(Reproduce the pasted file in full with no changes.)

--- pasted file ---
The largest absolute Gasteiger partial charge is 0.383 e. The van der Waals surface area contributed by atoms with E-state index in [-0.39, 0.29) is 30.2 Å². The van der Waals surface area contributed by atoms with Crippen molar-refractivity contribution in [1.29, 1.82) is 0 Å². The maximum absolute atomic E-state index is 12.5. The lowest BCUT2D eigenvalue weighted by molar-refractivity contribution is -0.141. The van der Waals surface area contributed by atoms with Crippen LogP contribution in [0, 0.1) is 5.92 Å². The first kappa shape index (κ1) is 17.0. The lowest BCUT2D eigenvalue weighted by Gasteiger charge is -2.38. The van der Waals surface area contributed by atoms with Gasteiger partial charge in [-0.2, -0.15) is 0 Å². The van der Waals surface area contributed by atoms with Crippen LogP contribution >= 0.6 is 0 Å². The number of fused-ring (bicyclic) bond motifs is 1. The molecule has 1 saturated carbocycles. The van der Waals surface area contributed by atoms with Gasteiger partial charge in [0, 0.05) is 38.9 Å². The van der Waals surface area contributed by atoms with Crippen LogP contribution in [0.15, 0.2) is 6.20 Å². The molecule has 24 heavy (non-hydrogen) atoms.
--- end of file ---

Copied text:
The largest absolute Gasteiger partial charge is 0.383 e. The van der Waals surface area contributed by atoms with E-state index in [-0.39, 0.29) is 30.2 Å². The van der Waals surface area contributed by atoms with Crippen molar-refractivity contribution in [1.29, 1.82) is 0 Å². The maximum absolute atomic E-state index is 12.5. The lowest BCUT2D eigenvalue weighted by molar-refractivity contribution is -0.141. The van der Waals surface area contributed by atoms with Crippen LogP contribution in [0, 0.1) is 5.92 Å². The first kappa shape index (κ1) is 17.0. The lowest BCUT2D eigenvalue weighted by Gasteiger charge is -2.38. The van der Waals surface area contributed by atoms with Gasteiger partial charge in [-0.2, -0.15) is 0 Å². The van der Waals surface area contributed by atoms with Crippen LogP contribution >= 0.6 is 0 Å². The number of fused-ring (bicyclic) bond motifs is 1. The molecule has 1 saturated carbocycles. The van der Waals surface area contributed by atoms with Gasteiger partial charge in [0, 0.05) is 38.9 Å². The van der Waals surface area contributed by atoms with Crippen LogP contribution in [0.15, 0.2) is 6.20 Å². The molecule has 24 heavy (non-hydrogen) atoms.